In addition to choosing the right topics and influencers to engage with, make sure you are up to date on the latest algorithm advice from a timing perspective. With social media, it is really all in the timing: choosing the right time of day to either schedule your posts or to post “natively”, without third-party apps like Hootsuite (arguments for both can be found here on buffer), make sure you are keeping up with the latest updates and posting when you are likely to reach the widest audience. For creatives specifically, there are a variety of resources related to art promotion across social media at New Artist Model, among others – a simple online search can reveal many more options!
Tap Into Wider Networks
Ready to dive into the art promotion deep end? Get ready to network, promote and shout out your achievements by joining in with professional development networks across social media. Facebook can be handy for their wide variety of networking groups alone – thousands of professionals across creative sectors are members of targeted groups who share job postings, opportunities and tips and tricks for others who are struggling with similar problems. There is also feedback on particular opportunities, funders, dealers and even clients available in many of these groups. Not sure where to start? By searching on Facebook for groups with a specific keyword – “creative networking” for example – the wide range of opportunities can be sorted efficiently. Not a fan of Facebook? There are always Meetups, and other online networks where artists and creatives engage and offer one another opportunities to brag about their accomplishments and share open calls and opportunities.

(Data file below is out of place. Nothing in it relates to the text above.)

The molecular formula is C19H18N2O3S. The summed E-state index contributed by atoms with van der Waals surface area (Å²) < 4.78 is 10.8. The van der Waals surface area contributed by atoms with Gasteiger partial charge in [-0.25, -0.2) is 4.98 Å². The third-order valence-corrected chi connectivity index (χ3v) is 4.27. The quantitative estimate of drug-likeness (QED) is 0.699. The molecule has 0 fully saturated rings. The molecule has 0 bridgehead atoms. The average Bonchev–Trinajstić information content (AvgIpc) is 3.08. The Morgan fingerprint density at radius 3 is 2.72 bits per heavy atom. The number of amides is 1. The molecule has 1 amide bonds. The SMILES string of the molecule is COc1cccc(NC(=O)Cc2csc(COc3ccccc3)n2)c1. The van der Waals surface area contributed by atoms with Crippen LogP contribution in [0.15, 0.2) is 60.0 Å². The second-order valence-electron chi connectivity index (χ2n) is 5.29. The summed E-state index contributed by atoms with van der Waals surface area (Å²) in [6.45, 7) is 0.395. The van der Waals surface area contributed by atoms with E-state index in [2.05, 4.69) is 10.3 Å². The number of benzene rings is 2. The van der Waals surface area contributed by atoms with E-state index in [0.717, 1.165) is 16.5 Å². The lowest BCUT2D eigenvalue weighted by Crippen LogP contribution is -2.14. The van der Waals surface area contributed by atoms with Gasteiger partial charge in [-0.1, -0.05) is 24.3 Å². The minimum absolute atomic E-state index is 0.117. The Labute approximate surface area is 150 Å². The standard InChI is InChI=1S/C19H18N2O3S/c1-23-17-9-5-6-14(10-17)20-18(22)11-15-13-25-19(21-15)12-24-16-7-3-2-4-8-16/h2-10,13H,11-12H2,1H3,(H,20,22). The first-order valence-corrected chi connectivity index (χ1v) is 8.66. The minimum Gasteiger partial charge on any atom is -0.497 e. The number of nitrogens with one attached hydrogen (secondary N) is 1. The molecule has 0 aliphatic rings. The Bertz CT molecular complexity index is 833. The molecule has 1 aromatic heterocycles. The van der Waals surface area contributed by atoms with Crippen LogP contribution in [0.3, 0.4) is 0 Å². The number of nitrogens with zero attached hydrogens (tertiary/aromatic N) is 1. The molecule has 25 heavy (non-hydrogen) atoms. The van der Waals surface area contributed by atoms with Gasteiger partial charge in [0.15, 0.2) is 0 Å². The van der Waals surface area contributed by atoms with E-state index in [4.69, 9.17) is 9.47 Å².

Know anyone who works in public relations? Have a college friend who is an expert in marketing? Take a friend’s relative, long-lost cousins, college buddies and anyone else with an aptitude for marketing out for a coffee/drink to chat about trends. What works for them? Have they noticed an increase in engagement in any one platform versus another? Have they recently attended a social media marketing conference, and have a few spare tips for you? Many marketing professionals are sympathetic to the plight of freelancers and artists who are trying to make their way forward independently in art promotion and are happy to share a few tips here and there. It is crucial to stay in touch with professionals in the field, as marketing – particularly for social media – can change practically overnight. Find blogs or influencers online whose insights are relevant to your practice, and subscribe and/or set up alerts for when they post new content. Finally, don’t be afraid to dip your toe into paid advertising – it is becoming easier to approach integrated cross-channel marketing as a creative professional. By setting up a business account on Facebook and Instagram, ads and promotions you set up to targeted audiences on one platform can now extend to the other. Especially for professionals in the visual arts and new media, this can be integral to engaging with audiences interested in work similar to yours, and making a name for yourself with a new set of fans.
Are you a viral social media star? Seen any new updates or changes that have affected art promotion across different marketing channels? Share your insights in the comments!